When I write, there's no editorialization, meaning that no-one reads my posts before I send them, although I often check with product groups to make sure I'm not completely wrong on some technical detail. Microsoft is pretty mellow and says "blog smart." That said, I'm sure I could get fired if I wrote something truly bogus, but otherwise there's no ghost writing. (Yes, ScottGu still writes his own posts...so far).

Sometimes ScottGu will email me with a one line note like this one yesterday about IIS7 and FTP7 "This might be a cool blog post to cover.  It has a ton of new features (including integration with membership/roles), new admin tool and a bunch of cool new features."

However, I already had FTP7 on my list of cool things since I've been talking to the IIS7 team and that'll hopefully be done today or tomorrow. It's funny we usually think about the same general things and I'm mostly either a day ahead or a day behind whatever cool thing is going on.

Am I Evil yet?

P0000259 I haven't been invited to any evil (or eeeveeel) meetings and haven't found the evil mailing list. As far as I can see Microsoft is less evil as it is unorganized. Within groups, communication is pretty good, but between divisions is trickier because there's always a doppleganger out there, like Evil Spock who is working on the same thing you're working on. I guess that means there's a Scott Hanselman out there without a goatee writing a similar post as this?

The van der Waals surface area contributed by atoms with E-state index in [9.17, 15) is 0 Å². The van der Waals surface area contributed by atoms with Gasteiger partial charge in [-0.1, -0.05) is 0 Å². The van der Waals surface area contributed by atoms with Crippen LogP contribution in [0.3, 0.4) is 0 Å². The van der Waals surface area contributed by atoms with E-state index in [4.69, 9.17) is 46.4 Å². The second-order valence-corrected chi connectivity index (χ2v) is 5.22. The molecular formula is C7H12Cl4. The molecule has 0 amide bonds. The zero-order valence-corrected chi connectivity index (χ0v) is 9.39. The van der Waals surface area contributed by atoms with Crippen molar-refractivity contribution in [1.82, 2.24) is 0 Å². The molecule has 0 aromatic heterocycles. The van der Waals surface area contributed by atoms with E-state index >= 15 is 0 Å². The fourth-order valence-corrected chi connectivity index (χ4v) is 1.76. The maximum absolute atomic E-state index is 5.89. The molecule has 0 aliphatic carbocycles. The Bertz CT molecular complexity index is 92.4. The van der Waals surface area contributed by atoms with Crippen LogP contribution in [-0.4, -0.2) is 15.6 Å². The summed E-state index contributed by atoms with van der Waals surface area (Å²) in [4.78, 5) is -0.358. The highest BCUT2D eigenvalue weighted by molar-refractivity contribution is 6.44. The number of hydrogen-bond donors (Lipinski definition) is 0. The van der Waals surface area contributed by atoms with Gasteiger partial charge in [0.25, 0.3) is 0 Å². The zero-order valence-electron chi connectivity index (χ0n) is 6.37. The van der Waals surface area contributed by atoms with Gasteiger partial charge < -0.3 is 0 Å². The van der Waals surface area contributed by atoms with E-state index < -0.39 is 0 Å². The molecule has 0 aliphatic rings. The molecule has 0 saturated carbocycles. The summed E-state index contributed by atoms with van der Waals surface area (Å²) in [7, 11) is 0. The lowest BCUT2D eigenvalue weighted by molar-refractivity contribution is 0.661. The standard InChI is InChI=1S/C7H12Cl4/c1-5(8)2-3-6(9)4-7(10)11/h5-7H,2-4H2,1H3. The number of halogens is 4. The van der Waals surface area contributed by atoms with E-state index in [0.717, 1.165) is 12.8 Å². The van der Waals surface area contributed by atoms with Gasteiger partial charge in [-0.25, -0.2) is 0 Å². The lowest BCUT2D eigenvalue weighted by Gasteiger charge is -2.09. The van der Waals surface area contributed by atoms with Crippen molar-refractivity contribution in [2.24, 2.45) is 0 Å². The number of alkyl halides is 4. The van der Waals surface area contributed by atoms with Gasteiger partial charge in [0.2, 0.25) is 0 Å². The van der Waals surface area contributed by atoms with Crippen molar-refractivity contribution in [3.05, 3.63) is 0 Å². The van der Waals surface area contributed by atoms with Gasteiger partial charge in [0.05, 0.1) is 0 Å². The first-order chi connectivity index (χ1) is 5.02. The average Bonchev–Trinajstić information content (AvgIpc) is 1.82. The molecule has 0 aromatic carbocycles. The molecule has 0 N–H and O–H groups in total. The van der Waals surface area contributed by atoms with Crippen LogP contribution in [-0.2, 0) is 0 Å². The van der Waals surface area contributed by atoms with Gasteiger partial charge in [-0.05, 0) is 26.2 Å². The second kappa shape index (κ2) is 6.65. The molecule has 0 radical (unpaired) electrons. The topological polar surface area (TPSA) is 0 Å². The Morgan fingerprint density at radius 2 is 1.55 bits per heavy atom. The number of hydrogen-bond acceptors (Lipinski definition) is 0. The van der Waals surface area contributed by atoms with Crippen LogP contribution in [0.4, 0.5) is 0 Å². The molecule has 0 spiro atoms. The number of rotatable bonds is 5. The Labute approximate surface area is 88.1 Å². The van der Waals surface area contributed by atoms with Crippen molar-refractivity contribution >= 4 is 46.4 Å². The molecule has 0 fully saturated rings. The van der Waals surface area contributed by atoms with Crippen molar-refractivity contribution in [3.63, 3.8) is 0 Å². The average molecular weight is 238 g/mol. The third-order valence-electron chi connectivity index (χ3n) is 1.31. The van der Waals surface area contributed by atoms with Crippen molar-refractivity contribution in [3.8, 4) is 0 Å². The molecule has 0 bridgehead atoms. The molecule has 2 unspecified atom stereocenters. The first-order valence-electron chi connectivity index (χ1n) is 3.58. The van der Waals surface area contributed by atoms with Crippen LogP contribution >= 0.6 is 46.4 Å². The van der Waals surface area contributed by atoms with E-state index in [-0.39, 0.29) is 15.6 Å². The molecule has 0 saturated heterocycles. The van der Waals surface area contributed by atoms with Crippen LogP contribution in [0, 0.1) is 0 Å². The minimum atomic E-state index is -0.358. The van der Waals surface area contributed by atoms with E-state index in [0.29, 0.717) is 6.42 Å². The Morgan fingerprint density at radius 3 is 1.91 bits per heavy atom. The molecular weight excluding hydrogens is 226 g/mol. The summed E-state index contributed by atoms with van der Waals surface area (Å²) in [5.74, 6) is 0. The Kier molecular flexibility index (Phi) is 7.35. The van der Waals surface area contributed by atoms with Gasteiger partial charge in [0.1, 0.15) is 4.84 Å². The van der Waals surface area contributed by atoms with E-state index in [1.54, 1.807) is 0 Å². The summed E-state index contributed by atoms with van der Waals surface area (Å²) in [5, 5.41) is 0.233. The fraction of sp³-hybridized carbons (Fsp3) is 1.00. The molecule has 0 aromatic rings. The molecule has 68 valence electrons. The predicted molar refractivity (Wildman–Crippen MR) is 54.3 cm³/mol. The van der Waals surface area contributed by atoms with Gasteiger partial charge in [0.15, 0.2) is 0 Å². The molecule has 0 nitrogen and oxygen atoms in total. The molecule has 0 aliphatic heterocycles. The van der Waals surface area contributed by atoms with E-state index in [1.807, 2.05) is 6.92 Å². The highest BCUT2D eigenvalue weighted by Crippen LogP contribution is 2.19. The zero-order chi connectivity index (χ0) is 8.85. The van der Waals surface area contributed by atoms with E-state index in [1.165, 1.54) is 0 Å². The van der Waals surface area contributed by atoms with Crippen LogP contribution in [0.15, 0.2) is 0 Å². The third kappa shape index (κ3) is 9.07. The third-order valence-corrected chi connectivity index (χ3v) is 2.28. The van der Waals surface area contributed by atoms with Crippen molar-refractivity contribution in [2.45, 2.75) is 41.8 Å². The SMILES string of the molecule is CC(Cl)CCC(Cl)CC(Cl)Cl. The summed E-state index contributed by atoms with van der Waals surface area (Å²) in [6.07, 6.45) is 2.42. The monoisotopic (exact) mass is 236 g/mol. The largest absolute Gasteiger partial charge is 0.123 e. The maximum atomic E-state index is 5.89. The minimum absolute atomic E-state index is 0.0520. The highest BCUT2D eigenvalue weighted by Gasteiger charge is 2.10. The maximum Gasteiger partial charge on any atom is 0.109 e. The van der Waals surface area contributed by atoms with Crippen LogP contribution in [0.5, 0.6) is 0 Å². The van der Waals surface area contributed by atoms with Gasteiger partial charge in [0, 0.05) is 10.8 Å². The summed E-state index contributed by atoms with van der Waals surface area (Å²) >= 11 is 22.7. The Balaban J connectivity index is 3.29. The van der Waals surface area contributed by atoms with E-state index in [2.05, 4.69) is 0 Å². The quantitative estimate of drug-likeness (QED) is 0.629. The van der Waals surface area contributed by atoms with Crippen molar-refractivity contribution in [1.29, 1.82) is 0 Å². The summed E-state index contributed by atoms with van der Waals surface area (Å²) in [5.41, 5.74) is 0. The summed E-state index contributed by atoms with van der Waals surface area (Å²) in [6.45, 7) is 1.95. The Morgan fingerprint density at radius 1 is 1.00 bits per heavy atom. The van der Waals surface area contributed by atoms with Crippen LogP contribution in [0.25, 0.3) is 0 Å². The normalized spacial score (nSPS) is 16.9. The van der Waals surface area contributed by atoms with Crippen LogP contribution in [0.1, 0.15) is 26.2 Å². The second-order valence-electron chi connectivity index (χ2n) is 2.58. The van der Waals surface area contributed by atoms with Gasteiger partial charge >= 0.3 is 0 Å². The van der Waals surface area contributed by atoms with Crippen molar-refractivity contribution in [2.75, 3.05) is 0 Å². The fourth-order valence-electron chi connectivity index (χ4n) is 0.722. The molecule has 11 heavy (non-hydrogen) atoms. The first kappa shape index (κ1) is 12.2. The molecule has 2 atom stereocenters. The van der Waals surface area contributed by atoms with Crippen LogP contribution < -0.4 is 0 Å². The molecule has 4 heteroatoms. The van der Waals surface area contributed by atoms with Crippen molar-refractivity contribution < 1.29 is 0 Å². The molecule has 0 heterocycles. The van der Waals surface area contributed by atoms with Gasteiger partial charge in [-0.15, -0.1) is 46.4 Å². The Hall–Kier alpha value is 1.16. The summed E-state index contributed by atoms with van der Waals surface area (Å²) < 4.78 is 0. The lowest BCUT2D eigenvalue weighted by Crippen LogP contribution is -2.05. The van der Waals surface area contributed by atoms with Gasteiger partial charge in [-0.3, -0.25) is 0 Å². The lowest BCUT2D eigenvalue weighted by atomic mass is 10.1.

That pic is me in my early twenties. If Chins Could Kill...I'm trying to find a non-bearded pic but that's the best I can do! That guy doesn't look evil, right?

Working Remotely

0900aecd8054e6ca_null_null_null_10_09_06-2 The Remote Office thing is still lonely, but I'm making up for it with regular lunches and LOTS of video conferencing thanks to ooVoo. My master plan to make a robot out of a Roomba has fizzled due to lack of a battery (and my lack of a mechanical engineering degree) that could last a full day. My new "Plan B" is get a 42" LCD (as seen at right) and make a Portal into my house.

What have I done well?

I thought the first practice videos turned out well, and I have taken all the feedback you've given and applied it to a new four-part tutorial on MVC that will be coming soon, hopefully formalizing those best practices.

I think the Wiki (beta) is turning out pretty cool. I seeded it, but there's already contributors who have exceeded the number of posts I've added and greatly improved it.  I think there's a lot of work we can do to make the administration better for moderators, but it's looking nice regardless, so far.

I've had a lot of fun speaking lately. When I spoke while I was working at Corillian, I usually had to take vacation days or do it on the sly side, although for large conferences my boss at the time was exceedingly cool about it.

What have I done poorly?

I am not managing my time very well and since we've got a 3 month old and an enthusiastic 2 year old and I'm working from home I feel like days are very fragmented. It's good to be home, but my wife thinks I'm actually around less which is definitely a not good thing to feel. I need to do a better job of getting up earlier and banging out work. I like being informed, but I think I may need to go on an info-diet to find more time to get things done.

Have you started a new job in the last year? How is going for you?

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About Scott

Scott Hanselman is a former professor, former Chief Architect in finance, now speaker, consultant, father, diabetic, and Microsoft employee. He is a failed stand-up comic, a cornrower, and a book author.

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Disclaimer: The opinions expressed herein are my own personal opinions and do not represent my employer's view in any way.